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On Their Tiptoes: Political Time and Newspapers during the Advent of the Radicalized French Revolution, circa 1792–1793

On Their Tiptoes: Political Time and Newspapers during the Advent of the Radicalized French... On Their Tiptoes Political Time and Newspapers during the Advent of the Radicalized French Revolution, circa 1792–1793 MATTHEW R AINBOW HALE In his 1937 magnum opus, The Historical Novel, Hungarian literary critic Georg Luka ´cs suggested that new ideas about history—and implicitly, about time itself—laid the foundation for the development of the historical novel. According to Luka ´cs, ‘‘the quick succession of . . . upheavals’’ associated with ‘‘the French Revolution, the revolutionary wars and the rise and fall of Napoleon . . . for the first time made history a mass experience.’’ Whereas individuals during the Enlightenment viewed ‘‘Progress ...asan essentially unhistorical struggle between humanist reason and feudal-absolutist unreason,’’ the succeeding generations came to think of time in terms of ‘‘the inner conflict of social forces,’’ so that ‘‘history itself is the bearer and realizer of progress.’’ Luka ´cs wrote from a Marxist perspective and was therefore deeply concerned with showing the diverse ways in which writers in the post-Napoleonic era addressed the question of ‘‘how modern bourgeois society arose out of the class Matthew Rainbow Hale is an assistant professor of history at Goucher College in Baltimore, Maryland. He thanks the participants in a 2007 SHEAR panel http://www.deepdyve.com/assets/images/DeepDyve-Logo-lg.png Journal of the Early Republic University of Pennsylvania Press

On Their Tiptoes: Political Time and Newspapers during the Advent of the Radicalized French Revolution, circa 1792–1793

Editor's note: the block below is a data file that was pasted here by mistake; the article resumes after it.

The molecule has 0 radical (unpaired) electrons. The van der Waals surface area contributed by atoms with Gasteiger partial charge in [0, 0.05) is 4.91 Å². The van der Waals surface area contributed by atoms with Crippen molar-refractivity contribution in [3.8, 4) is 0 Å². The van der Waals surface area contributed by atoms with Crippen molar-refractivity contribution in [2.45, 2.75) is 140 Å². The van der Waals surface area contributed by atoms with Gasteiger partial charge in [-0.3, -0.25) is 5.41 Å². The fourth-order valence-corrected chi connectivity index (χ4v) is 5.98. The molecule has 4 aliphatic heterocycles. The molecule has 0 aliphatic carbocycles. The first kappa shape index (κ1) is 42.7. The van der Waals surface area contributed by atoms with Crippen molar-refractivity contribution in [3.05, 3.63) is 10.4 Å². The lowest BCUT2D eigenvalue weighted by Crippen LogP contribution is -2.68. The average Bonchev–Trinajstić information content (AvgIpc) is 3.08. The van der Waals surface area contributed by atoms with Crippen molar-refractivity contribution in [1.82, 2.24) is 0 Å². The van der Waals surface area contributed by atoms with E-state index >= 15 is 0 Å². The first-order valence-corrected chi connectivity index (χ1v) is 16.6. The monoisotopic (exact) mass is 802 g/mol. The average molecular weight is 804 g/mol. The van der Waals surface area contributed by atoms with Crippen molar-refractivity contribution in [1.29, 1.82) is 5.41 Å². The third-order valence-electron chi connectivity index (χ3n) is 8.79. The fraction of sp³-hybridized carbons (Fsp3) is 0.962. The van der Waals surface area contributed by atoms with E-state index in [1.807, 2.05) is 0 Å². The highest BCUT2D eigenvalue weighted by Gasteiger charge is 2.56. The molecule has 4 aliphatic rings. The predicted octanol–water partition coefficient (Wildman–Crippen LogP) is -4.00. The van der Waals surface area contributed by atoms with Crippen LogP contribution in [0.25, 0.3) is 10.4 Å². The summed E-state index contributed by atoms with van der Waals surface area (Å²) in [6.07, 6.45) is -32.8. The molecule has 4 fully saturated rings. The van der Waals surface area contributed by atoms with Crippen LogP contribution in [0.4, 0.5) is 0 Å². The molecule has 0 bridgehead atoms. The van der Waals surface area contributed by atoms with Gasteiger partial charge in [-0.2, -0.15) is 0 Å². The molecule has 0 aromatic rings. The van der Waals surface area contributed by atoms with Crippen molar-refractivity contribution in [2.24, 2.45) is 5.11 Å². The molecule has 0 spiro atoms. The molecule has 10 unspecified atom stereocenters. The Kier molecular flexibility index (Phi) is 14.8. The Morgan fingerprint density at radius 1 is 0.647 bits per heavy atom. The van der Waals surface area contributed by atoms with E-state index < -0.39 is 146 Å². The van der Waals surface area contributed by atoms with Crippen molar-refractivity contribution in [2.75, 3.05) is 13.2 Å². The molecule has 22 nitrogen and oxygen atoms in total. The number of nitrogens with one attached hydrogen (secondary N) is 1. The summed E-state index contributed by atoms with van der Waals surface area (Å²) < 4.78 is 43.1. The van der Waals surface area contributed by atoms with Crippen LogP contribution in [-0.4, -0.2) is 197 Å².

Journal of the Early Republic , Volume 29 (2) – Apr 19, 2009

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Publisher
University of Pennsylvania Press
Copyright
Copyright © 2008 Society for Historians of the Early American Republic.
ISSN
1553-0620

Abstract

On Their Tiptoes Political Time and Newspapers during the Advent of the Radicalized French Revolution, circa 1792–1793 MATTHEW R AINBOW HALE In his 1937 magnum opus, The Historical Novel, Hungarian literary critic Georg Luka ´cs suggested that new ideas about history—and implicitly, about time itself—laid the foundation for the development of the historical novel. According to Luka ´cs, ‘‘the quick succession of . . . upheavals’’ associated with ‘‘the French Revolution, the revolutionary wars and the rise and fall of Napoleon . . . for the first time made history a mass experience.’’ Whereas individuals during the Enlightenment viewed ‘‘Progress ...asan essentially unhistorical struggle between humanist reason and feudal-absolutist unreason,’’ the succeeding generations came to think of time in terms of ‘‘the inner conflict of social forces,’’ so that ‘‘history itself is the bearer and realizer of progress.’’ Luka ´cs wrote from a Marxist perspective and was therefore deeply concerned with showing the diverse ways in which writers in the post-Napoleonic era addressed the question of ‘‘how modern bourgeois society arose out of the class Matthew Rainbow Hale is an assistant professor of history at Goucher College in Baltimore, Maryland. He thanks the participants in a 2007 SHEAR panel

Journal

Journal of the Early RepublicUniversity of Pennsylvania Press

Published: Apr 19, 2009

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